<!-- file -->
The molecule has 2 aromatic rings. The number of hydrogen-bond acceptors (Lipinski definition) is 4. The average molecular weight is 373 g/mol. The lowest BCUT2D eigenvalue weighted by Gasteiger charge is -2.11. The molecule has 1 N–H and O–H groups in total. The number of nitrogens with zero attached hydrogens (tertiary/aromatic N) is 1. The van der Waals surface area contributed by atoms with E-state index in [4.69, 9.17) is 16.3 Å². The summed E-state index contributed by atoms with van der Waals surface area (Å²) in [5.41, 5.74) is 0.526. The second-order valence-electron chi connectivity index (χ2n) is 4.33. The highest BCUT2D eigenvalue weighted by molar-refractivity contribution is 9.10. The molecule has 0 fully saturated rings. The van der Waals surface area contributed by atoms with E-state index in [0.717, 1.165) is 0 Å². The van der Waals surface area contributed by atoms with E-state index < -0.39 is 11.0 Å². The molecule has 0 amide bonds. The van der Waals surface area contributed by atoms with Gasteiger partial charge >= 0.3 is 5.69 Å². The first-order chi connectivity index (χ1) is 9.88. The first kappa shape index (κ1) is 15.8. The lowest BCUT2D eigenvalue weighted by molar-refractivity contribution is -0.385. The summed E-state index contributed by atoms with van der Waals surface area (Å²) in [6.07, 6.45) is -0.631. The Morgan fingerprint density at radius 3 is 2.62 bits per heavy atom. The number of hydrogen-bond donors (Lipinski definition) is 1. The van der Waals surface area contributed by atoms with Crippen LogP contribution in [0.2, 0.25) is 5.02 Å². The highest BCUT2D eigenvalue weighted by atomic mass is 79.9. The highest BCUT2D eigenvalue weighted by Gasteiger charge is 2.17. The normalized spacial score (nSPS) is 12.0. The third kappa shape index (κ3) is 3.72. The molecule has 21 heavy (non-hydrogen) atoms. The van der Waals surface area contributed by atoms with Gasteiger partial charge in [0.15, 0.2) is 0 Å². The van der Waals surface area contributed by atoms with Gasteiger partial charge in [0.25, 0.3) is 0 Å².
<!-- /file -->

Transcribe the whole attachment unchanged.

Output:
The molecule has 2 aromatic rings. The number of hydrogen-bond acceptors (Lipinski definition) is 4. The average molecular weight is 373 g/mol. The lowest BCUT2D eigenvalue weighted by Gasteiger charge is -2.11. The molecule has 1 N–H and O–H groups in total. The number of nitrogens with zero attached hydrogens (tertiary/aromatic N) is 1. The van der Waals surface area contributed by atoms with E-state index in [4.69, 9.17) is 16.3 Å². The summed E-state index contributed by atoms with van der Waals surface area (Å²) in [5.41, 5.74) is 0.526. The second-order valence-electron chi connectivity index (χ2n) is 4.33. The highest BCUT2D eigenvalue weighted by molar-refractivity contribution is 9.10. The molecule has 0 fully saturated rings. The van der Waals surface area contributed by atoms with E-state index in [0.717, 1.165) is 0 Å². The van der Waals surface area contributed by atoms with E-state index < -0.39 is 11.0 Å². The molecule has 0 amide bonds. The van der Waals surface area contributed by atoms with Gasteiger partial charge >= 0.3 is 5.69 Å². The first-order chi connectivity index (χ1) is 9.88. The first kappa shape index (κ1) is 15.8. The lowest BCUT2D eigenvalue weighted by molar-refractivity contribution is -0.385. The summed E-state index contributed by atoms with van der Waals surface area (Å²) in [6.07, 6.45) is -0.631. The Morgan fingerprint density at radius 3 is 2.62 bits per heavy atom. The number of hydrogen-bond donors (Lipinski definition) is 1. The van der Waals surface area contributed by atoms with Crippen LogP contribution in [0.2, 0.25) is 5.02 Å². The highest BCUT2D eigenvalue weighted by atomic mass is 79.9. The highest BCUT2D eigenvalue weighted by Gasteiger charge is 2.17. The normalized spacial score (nSPS) is 12.0. The third kappa shape index (κ3) is 3.72. The molecule has 21 heavy (non-hydrogen) atoms. The van der Waals surface area contributed by atoms with Gasteiger partial charge in [0.15, 0.2) is 0 Å². The van der Waals surface area contributed by atoms with Gasteiger partial charge in [0.25, 0.3) is 0 Å².